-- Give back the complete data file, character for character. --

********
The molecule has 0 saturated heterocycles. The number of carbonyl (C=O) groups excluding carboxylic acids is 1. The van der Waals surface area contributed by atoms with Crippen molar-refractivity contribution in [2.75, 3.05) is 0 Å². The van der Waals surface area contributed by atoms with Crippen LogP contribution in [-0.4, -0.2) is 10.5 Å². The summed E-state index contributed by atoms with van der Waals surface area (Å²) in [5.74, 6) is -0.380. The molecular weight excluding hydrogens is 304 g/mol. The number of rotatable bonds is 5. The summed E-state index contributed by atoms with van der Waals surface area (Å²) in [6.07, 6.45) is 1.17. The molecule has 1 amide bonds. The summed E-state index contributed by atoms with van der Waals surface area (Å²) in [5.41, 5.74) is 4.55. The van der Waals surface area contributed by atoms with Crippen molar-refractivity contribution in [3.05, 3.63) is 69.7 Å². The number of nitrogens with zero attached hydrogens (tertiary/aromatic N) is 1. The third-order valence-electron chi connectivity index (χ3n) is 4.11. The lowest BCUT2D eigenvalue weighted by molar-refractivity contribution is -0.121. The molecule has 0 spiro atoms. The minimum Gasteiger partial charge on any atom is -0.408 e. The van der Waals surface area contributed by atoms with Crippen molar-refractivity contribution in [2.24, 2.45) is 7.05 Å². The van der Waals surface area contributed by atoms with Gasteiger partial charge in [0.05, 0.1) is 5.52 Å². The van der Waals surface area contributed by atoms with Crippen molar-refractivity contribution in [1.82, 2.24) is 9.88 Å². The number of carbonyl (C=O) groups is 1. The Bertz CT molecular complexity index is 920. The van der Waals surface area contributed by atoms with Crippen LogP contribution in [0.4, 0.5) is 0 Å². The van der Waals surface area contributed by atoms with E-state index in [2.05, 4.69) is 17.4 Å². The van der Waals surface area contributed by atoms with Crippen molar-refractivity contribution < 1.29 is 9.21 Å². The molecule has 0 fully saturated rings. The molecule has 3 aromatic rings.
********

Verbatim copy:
The molecule has 0 saturated heterocycles. The number of carbonyl (C=O) groups excluding carboxylic acids is 1. The van der Waals surface area contributed by atoms with Crippen molar-refractivity contribution in [2.75, 3.05) is 0 Å². The van der Waals surface area contributed by atoms with Crippen LogP contribution in [-0.4, -0.2) is 10.5 Å². The summed E-state index contributed by atoms with van der Waals surface area (Å²) in [5.74, 6) is -0.380. The molecular weight excluding hydrogens is 304 g/mol. The number of rotatable bonds is 5. The summed E-state index contributed by atoms with van der Waals surface area (Å²) in [6.07, 6.45) is 1.17. The molecule has 1 amide bonds. The summed E-state index contributed by atoms with van der Waals surface area (Å²) in [5.41, 5.74) is 4.55. The van der Waals surface area contributed by atoms with Crippen molar-refractivity contribution in [3.05, 3.63) is 69.7 Å². The number of nitrogens with zero attached hydrogens (tertiary/aromatic N) is 1. The third-order valence-electron chi connectivity index (χ3n) is 4.11. The lowest BCUT2D eigenvalue weighted by molar-refractivity contribution is -0.121. The molecule has 0 spiro atoms. The minimum Gasteiger partial charge on any atom is -0.408 e. The van der Waals surface area contributed by atoms with Crippen molar-refractivity contribution in [2.24, 2.45) is 7.05 Å². The van der Waals surface area contributed by atoms with Gasteiger partial charge in [0.05, 0.1) is 5.52 Å². The van der Waals surface area contributed by atoms with Crippen molar-refractivity contribution in [1.82, 2.24) is 9.88 Å². The number of carbonyl (C=O) groups is 1. The Bertz CT molecular complexity index is 920. The van der Waals surface area contributed by atoms with Crippen LogP contribution in [0.4, 0.5) is 0 Å². The van der Waals surface area contributed by atoms with E-state index in [2.05, 4.69) is 17.4 Å². The van der Waals surface area contributed by atoms with Crippen molar-refractivity contribution < 1.29 is 9.21 Å². The molecule has 0 fully saturated rings. The molecule has 3 aromatic rings.